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mead1

[meed] /mid/
noun
1.
an alcoholic liquor made by fermenting honey and water.
2.
any of various nonalcoholic beverages.
Origin of mead1
900
before 900; Middle English mede, Old English medu, meodu; cognate with Dutch mee, German Met, Old Norse mjǫthr mead, Sanskrit madhu honey, Greek méthy wine

mead2

[meed] /mid/
noun, Archaic.
1.
Origin
before 1000; Middle English mede, Old English mǣd. See meadow

Mead

[meed] /mid/
noun
1.
George Herbert, 1863–1931, U.S. philosopher and author.
2.
Margaret, 1901–78, U.S. anthropologist.
3.
Lake, a lake in NW Arizona and SE Nevada, formed 1936 by Hoover Dam. 115 miles (185 km) long; 227 sq. mi. (588 sq. km).
Dictionary.com Unabridged
Based on the Random House Dictionary, © Random House, Inc. 2015.
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Examples from the Web for meads
Historical Examples
  • It is curious that a bird so distinctly foreign, plumed for the Asiatic sun, should fit so well with English meads.

    The Open Air Richard Jefferies
  • As soon as Wenlock could approach the governor, he inquired for his friends, the meads.

    A True Hero W.H.G. Kingston
  • Now you stood and shivered in that twilight, though it were high noon and burning August down the meads.

    Pierre; or The Ambiguities Herman Melville
  • "I love Mrs. Lambert," cried Pauline, dancing through the meads.

    Guy and Pauline Compton Mackenzie
  • Pauline, as they walked over the meads, no longer had the desire to ask Guy more about his tale of old loves.

    Guy and Pauline Compton Mackenzie
  • All this meant spring, and spring meant hunting for snowdrops in the meads.

    Jeremy Hugh Walpole
  • The meads would be quite a good old place in which to spend an occasional furlough.

    Etheldreda the Ready Mrs. George de Horne Vaizey
  • Unsurfeiting happiness be his portion in the meads of asphodel!

    Romantic Spain John Augustus O'Shea
  • The whole year round, the meads are graced by the lovely blossoms of two Commelineae, viz.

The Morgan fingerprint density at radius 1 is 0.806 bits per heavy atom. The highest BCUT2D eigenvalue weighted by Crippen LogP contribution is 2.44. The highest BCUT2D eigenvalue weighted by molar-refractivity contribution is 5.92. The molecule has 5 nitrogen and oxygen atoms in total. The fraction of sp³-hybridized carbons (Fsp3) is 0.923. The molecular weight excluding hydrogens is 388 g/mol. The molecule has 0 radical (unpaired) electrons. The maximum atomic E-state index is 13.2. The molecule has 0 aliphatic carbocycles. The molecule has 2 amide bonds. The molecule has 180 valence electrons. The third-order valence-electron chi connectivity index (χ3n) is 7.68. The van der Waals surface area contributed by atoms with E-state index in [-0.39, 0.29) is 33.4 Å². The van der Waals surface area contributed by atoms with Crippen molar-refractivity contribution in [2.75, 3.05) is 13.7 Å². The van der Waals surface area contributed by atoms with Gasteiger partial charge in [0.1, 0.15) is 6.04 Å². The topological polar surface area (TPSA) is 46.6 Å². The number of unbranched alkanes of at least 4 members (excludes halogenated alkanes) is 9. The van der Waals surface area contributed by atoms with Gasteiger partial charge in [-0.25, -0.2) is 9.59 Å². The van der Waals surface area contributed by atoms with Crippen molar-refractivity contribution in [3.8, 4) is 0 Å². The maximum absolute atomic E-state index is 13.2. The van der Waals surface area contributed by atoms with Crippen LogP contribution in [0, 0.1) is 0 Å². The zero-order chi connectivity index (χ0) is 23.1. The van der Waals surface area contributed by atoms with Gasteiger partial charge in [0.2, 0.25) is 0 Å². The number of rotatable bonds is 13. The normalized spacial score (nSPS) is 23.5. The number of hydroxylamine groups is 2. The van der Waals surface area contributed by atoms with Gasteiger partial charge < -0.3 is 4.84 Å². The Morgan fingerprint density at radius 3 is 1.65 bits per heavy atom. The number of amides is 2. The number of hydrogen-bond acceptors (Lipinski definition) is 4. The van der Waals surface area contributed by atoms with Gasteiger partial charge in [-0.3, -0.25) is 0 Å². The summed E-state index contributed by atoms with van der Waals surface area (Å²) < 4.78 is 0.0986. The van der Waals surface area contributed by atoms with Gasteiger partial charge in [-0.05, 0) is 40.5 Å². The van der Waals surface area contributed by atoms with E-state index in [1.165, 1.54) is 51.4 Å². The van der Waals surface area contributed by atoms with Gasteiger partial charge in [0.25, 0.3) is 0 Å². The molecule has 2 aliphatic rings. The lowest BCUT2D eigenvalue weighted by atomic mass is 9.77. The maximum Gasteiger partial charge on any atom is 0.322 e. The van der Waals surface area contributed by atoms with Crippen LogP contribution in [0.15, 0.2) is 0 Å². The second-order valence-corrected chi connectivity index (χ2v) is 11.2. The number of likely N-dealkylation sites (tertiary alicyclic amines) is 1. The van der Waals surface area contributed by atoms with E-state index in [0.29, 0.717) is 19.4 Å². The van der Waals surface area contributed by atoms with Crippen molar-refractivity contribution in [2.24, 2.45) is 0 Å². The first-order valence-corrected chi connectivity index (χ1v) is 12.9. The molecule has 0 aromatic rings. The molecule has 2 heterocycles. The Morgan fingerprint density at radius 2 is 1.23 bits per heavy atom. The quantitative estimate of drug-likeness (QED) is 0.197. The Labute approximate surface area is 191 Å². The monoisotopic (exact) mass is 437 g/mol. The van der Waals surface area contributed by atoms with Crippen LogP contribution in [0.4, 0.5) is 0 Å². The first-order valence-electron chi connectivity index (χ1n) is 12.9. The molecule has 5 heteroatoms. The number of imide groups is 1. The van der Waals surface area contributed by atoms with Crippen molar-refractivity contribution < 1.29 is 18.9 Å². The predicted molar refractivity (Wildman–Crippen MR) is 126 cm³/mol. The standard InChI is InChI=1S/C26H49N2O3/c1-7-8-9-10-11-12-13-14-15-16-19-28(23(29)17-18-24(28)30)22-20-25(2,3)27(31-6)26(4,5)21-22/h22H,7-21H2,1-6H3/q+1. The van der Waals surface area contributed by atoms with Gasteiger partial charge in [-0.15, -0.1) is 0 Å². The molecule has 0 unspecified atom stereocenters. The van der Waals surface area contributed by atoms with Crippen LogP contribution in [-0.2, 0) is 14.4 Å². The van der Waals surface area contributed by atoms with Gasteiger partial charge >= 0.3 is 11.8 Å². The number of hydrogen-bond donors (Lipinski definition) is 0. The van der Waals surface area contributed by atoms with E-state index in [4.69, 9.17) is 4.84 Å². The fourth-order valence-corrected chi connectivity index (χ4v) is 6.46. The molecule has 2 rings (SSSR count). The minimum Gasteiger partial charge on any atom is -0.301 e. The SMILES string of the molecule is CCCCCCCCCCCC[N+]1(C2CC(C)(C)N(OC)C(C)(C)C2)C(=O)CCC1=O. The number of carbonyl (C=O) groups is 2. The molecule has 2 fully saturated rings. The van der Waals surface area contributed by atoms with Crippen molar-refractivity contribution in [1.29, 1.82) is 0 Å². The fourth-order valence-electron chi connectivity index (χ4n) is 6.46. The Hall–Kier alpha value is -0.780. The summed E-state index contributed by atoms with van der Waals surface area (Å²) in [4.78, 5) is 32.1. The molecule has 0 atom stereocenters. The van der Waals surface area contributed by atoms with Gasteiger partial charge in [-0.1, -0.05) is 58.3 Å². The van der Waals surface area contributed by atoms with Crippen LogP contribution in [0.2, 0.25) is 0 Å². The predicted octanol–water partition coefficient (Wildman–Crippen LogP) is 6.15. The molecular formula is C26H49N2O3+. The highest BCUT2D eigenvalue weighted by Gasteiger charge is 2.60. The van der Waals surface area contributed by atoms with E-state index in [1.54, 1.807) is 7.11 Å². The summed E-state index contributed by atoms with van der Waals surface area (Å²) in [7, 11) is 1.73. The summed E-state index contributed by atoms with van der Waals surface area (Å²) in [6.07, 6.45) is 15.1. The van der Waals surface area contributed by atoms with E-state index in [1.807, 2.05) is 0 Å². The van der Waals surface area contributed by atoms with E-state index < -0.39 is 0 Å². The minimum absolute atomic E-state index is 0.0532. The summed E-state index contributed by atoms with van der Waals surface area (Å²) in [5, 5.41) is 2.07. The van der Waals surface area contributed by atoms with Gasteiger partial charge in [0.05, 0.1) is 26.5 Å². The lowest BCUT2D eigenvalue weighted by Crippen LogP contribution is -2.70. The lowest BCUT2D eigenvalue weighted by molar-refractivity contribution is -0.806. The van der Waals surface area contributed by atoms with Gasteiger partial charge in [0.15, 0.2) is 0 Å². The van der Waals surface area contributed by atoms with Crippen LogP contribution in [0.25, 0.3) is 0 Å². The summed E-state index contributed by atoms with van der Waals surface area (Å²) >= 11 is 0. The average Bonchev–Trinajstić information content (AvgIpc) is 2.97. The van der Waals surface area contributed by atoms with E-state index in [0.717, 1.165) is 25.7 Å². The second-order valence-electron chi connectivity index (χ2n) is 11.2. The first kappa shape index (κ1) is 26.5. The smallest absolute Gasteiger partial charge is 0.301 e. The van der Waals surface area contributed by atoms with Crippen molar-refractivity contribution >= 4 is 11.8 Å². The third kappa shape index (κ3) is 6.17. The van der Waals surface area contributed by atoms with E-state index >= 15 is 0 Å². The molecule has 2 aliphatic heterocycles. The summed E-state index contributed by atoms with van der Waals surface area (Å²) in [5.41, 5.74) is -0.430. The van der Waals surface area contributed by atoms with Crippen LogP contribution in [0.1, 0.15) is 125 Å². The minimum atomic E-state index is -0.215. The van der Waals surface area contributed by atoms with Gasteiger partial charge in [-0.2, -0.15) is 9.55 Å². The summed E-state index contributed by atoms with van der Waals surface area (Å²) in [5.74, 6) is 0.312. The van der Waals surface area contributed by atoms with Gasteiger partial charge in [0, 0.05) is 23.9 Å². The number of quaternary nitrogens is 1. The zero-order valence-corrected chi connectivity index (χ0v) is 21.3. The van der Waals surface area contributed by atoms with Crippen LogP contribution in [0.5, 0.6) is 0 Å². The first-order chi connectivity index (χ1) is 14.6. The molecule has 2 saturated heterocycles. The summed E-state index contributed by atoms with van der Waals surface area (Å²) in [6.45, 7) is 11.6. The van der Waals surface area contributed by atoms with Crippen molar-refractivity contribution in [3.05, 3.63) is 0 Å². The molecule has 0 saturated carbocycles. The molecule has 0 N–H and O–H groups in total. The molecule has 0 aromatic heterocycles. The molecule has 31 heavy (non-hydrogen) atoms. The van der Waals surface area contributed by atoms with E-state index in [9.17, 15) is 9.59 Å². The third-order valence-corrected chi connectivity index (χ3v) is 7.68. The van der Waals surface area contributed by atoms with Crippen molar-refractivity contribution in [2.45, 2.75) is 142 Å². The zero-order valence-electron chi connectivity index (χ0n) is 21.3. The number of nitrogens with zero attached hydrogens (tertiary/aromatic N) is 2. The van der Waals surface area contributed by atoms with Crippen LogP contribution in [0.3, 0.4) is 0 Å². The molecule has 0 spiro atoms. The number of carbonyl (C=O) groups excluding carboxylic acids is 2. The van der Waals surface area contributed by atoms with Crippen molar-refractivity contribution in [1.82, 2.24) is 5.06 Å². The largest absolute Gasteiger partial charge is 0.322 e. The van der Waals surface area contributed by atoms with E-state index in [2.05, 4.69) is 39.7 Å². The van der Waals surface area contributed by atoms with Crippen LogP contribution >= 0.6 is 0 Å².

The Highlands of Ethiopia William Cornwallis Harris
  • He wallows in doves and coy toyings and modest blushes, and bowers and meads.

British Dictionary definitions for meads

Meads

/miːdz/
noun
1.
Sir Colin. born 1936, New Zealand Rugby Union footballer. A forward, he played for the All Blacks (1957–71)

mead1

/miːd/
noun
1.
an alcoholic drink made by fermenting a solution of honey, often with spices added
Word Origin
Old English meodu; related to Old High German metu, Greek methu, Welsh medd

mead2

/miːd/
noun
1.
an archaic or poetic word for meadow
Word Origin
Old English mǣd

Mead1

/miːd/
noun
1.
Lake Mead, a reservoir in NW Arizona and SE Nevada, formed by the Hoover Dam across the Colorado River: one of the largest man-made lakes in the world. Area: 588 sq km (227 sq miles)

Mead2

/miːd/
noun
1.
Margaret. 1901–78, US anthropologist. Her works include Coming of Age in Samoa (1928) and Male and Female (1949)
Collins English Dictionary - Complete & Unabridged 2012 Digital Edition
© William Collins Sons & Co. Ltd. 1979, 1986 © HarperCollins
Publishers 1998, 2000, 2003, 2005, 2006, 2007, 2009, 2012
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Word Origin and History for meads

mead

n.

"fermented honey drink," Old English medu, from Proto-Germanic *meduz (cf. Old Norse mjöðr, Danish mjød, Old Frisian and Middle Dutch mede, Old High German metu, German Met "mead"), from PIE root *medhu- "honey, sweet drink" (cf. Sanskrit madhu "sweet, sweet drink, wine, honey," Greek methy "wine," Old Church Slavonic medu, Lithuanian medus "honey," Old Irish mid, Welsh medd, Breton mez "mead"). Synonymous but unrelated early Middle English meþeglin yielded Chaucer's meeth.

"meadow," Old English mæd, Anglian med "meadow, pasture," from Proto-Germanic *medwo (cf. Old Frisian mede, Dutch made, German Matte "meadow," Old English mæþ "harvest, crop"), from PIE *metwa- "a mown field," from root *me- "mow, cut down grass or grain" (see mow (v.)). Now only archaic or poetic.

Online Etymology Dictionary, © 2010 Douglas Harper
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8
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